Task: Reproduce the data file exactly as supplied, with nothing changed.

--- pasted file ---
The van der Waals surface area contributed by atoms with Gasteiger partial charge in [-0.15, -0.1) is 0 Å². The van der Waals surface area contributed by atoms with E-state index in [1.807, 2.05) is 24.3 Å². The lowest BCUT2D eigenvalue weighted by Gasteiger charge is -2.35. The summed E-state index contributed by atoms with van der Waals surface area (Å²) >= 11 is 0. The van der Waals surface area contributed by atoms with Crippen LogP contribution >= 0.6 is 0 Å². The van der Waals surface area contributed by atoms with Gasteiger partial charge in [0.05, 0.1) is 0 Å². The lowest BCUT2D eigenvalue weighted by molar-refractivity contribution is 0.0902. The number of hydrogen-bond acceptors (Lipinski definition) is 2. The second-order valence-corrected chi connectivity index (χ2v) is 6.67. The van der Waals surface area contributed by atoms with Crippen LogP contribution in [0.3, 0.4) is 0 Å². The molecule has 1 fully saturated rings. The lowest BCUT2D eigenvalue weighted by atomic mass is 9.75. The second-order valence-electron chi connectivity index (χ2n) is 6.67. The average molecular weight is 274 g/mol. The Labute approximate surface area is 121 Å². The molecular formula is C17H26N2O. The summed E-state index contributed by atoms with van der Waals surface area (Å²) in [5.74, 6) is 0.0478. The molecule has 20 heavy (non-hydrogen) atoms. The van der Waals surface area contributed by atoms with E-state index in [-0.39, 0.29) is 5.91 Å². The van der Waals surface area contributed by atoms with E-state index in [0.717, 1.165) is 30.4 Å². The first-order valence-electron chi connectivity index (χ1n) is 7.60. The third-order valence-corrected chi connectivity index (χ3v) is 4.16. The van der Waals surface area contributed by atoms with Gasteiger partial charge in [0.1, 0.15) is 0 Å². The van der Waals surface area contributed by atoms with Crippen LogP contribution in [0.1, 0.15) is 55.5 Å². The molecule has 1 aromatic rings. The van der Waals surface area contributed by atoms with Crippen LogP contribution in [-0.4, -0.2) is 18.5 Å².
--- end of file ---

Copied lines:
The van der Waals surface area contributed by atoms with Gasteiger partial charge in [-0.15, -0.1) is 0 Å². The van der Waals surface area contributed by atoms with E-state index in [1.807, 2.05) is 24.3 Å². The lowest BCUT2D eigenvalue weighted by Gasteiger charge is -2.35. The summed E-state index contributed by atoms with van der Waals surface area (Å²) >= 11 is 0. The van der Waals surface area contributed by atoms with Crippen LogP contribution >= 0.6 is 0 Å². The van der Waals surface area contributed by atoms with Gasteiger partial charge in [0.05, 0.1) is 0 Å². The lowest BCUT2D eigenvalue weighted by molar-refractivity contribution is 0.0902. The number of hydrogen-bond acceptors (Lipinski definition) is 2. The second-order valence-corrected chi connectivity index (χ2v) is 6.67. The van der Waals surface area contributed by atoms with Crippen LogP contribution in [0.3, 0.4) is 0 Å². The molecule has 1 fully saturated rings. The lowest BCUT2D eigenvalue weighted by atomic mass is 9.75. The second-order valence-electron chi connectivity index (χ2n) is 6.67. The average molecular weight is 274 g/mol. The Labute approximate surface area is 121 Å². The molecular formula is C17H26N2O. The summed E-state index contributed by atoms with van der Waals surface area (Å²) in [5.74, 6) is 0.0478. The molecule has 20 heavy (non-hydrogen) atoms. The van der Waals surface area contributed by atoms with E-state index in [-0.39, 0.29) is 5.91 Å². The van der Waals surface area contributed by atoms with E-state index in [0.717, 1.165) is 30.4 Å². The first-order valence-electron chi connectivity index (χ1n) is 7.60. The third-order valence-corrected chi connectivity index (χ3v) is 4.16. The van der Waals surface area contributed by atoms with Gasteiger partial charge in [0.1, 0.15) is 0 Å². The van der Waals surface area contributed by atoms with Crippen LogP contribution in [0.1, 0.15) is 55.5 Å². The molecule has 1 aromatic rings. The van der Waals surface area contributed by atoms with Crippen LogP contribution in [-0.4, -0.2) is 18.5 Å².